Hebrews 11:7 (NKJV) 7 By faith Noah, being divinely warned of things not yet seen, moved with godly fear, prepared an ark for the saving of his household, by which he condemned the world and became heir of the righteousness which is according to faith.
Last time we began to look at Noah’s place in the Hall of Fame of faith found in Hebrews 11:7. We saw a number of things about Noah’s faith that we can apply to our lives. We saw that Moses believed what God was saying even though the rest of the world thought he was crazy. Second, we found that Noah was willing to go against the flow of his culture and his time even in the face of ridicule or rejection.
If we want to have Hall of Fame faith, we must be willing to do the same. When God speaks it rarely will be in tune with the opinions of the times. We must choose to believe God, including what he says in his written Word, no matter who else rejects it. We must also be willing to go against the grain of culture and the prevailing attitudes if we are going to walk by faith in the invisible God.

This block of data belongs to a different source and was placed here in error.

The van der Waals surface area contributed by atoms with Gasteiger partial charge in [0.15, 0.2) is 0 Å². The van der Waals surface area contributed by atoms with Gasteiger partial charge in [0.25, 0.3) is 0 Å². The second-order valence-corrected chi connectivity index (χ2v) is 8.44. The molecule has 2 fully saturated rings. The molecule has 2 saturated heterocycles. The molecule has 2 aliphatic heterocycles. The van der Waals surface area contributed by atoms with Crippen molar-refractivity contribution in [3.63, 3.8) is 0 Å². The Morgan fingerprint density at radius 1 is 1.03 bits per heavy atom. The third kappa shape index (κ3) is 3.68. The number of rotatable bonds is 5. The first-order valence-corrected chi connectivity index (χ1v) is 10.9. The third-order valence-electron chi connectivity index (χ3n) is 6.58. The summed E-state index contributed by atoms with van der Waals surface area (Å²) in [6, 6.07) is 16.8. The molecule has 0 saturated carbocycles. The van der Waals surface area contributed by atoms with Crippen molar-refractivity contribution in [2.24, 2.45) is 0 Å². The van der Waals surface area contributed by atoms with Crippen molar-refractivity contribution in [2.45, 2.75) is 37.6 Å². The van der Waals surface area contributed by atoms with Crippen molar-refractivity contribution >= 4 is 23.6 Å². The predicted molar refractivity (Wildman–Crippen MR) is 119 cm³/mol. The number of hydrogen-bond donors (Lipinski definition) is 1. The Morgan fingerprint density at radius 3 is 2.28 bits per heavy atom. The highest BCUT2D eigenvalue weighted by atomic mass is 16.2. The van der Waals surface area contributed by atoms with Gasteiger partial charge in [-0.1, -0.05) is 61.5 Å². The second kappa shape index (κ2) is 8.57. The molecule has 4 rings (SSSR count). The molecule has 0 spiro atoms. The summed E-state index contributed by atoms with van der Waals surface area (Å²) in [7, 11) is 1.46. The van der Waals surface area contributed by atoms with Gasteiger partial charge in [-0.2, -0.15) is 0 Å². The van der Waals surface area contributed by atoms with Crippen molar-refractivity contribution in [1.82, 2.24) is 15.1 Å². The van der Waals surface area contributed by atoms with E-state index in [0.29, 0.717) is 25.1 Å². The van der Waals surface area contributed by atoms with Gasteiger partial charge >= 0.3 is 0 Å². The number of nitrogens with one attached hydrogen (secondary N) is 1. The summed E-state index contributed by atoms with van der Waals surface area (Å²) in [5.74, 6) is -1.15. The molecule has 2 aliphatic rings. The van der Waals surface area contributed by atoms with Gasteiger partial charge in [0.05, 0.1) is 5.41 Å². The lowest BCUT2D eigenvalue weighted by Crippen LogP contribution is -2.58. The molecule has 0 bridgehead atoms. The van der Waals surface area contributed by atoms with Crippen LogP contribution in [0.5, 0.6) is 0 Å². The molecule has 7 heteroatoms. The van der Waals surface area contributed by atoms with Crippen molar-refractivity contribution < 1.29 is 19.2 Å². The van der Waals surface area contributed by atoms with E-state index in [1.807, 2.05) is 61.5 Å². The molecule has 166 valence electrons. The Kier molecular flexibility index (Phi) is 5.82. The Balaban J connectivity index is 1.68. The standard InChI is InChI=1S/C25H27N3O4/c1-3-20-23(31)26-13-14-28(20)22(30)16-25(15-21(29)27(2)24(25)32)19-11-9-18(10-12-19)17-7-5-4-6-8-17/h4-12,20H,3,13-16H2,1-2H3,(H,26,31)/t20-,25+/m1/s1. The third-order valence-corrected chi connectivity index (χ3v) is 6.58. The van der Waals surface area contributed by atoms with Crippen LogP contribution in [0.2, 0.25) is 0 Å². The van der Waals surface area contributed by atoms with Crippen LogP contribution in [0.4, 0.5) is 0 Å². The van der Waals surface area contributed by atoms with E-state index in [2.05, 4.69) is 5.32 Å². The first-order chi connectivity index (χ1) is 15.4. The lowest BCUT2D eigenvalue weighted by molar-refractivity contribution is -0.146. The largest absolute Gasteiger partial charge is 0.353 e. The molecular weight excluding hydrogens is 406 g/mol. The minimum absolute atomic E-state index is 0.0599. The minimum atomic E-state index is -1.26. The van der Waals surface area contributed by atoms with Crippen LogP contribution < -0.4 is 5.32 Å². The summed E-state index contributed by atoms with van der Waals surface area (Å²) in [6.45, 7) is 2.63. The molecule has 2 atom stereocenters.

There are some other things we can learn from Noah. There is something in verse 7 that we usually do not want to talk about. Noah was moved with godly fear. I believe in a loving and accepting God. In Romans 8, Paul says that nothing could separate him from God’s love. I believe that for myself. I may do things that are not pleasing to God. Nevertheless, I can always come home. God always loves me just like the father in Luke 15 loved the prodigal son. He did not follow the son into the pig pen, but he was waiting for him when he returned. The father never stopped loving him and our Father will never stop loving us.